|KMZ (Krasnogorsk), FT-2, 35mm Russian Panoramic camera, 1961|
The FT-2 Panoramic camera was produced by KMZ in Krasnogorsk, Russia - the same company that churned out the Zenit-E in vast numbers. The FT-2 wasn't produced in such prodigious quantities however, with a reported 16,600+ examples of this niche market camera being produced. This is a panoramic camera, not to be confused with a wide angle lens camera. Panoramic cameras can be used to photograph wide landscapes rather than small rooms in apartments for rent. It takes in a view of 120° on standard 35mm film, but loaded in special cassettes. In these types of camera the lens swings around a vertical axis, projecting the image onto a curved film plane through a slit, avoiding some edge distortions evident with wide angle types, whilst introducing a whole host of its own. The speed of sweep varies from a leisurely 0.44sec for the 1-50th setting to a rather more dynamic 0.05sec for the 1/400th setting. A tripod is fairly necessary as, ideally, the horizon ought to be level also the mass of the rotating assembly requires a fair degree of torque to get it moving, with implications if not bolted down fairly firmly. The camera is quite specialist and full of compromises, the most limiting is the fixed aperture lens of f/5 and few shutter speeds making exposure control awkward. Using a 25 or 50ASA film will get you in the general area in daylight. A simple solution is to make the slit narrower at the focal plane, easily achieved with folded card. Halving the width will effectively double the shutter speed. An alternative solution is to insert a fixed stop folded from card and slipped in place in front of the lens, permanently stopping it down to, say, f/11 - this also improves the depth of field. This experiment was conducted in Test 2, the results proved positive. A still simpler solution is to pick conditions that favour the camera's capabilities. Amongst the camera's other well documented idiosynchratic design are the reliance on specific 35mm film holders and a film counter that you have to count three rotations plus one segment... as there is no mechanical stop. Less obvious is a built in vertical lens shift. The camera sports a pressure plate covered in shutter blind cloth, this is an original feature, but to say it looks suspiciously like an afterthought is putting it mildly.
Click on "this camera's pics" button, below, to see sample images.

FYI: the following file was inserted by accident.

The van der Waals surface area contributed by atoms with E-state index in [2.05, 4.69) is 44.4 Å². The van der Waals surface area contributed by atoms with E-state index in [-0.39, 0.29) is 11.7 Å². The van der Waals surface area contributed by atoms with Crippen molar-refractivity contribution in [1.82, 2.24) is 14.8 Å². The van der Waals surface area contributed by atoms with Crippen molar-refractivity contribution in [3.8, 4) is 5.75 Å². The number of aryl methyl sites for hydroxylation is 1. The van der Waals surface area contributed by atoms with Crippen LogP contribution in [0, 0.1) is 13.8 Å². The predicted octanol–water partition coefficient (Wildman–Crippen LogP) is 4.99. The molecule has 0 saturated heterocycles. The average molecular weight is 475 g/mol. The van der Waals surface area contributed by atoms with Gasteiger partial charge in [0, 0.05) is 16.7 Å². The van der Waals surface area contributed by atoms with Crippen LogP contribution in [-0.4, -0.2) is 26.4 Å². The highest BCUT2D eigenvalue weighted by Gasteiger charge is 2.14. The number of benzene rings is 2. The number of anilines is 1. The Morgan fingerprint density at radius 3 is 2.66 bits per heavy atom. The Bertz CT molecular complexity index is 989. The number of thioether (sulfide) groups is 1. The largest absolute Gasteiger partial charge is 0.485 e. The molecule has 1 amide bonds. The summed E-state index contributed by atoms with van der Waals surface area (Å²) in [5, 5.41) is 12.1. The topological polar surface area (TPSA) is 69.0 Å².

*hidden on the barrel, but sometimes scratched into the shutter axis spindle, visible if you remove the shutter cocking lever.
Often reported in three types, the major difference being the ability
to alter the tension in the shutter spring via
a dial on the bottom of the earliest models. Later ones, such as this,
could still be adjusted but via a technician removing the base plate and
winding it up a little more - or less, the dial being deleted . The differentiation
seems to become a little confused after this , with notable sources saying
that a single sided lever and Latin markings denote a third type. Which
makes this a type two and a half! It's probable that the changes took
place gradually and that there is no definite cut off between 'type 2'
and 'type 3' during the five year
balance of the eight year production run. Assuming KMZ were following
their established practice, the first two digits of the serial number
denote the year of manufacture. This means that the change of design from
a base plate tensioner to one without occurred in 1961, as an example
of type 1 with serial 611204 has also been seen, since our example is
serialled 611931 and does not have the baseplate tensioner, it's reasonable
to assume this change took place in 1961. This camera was acquired in
March 2007 via a well known internet auction site and is a good example
which has been well looked after and apparently seen light use by its
over 30 years.
See www.poncar.de for a truly spectacular demonstration of what can be achieved with this camera when in skilled hands.
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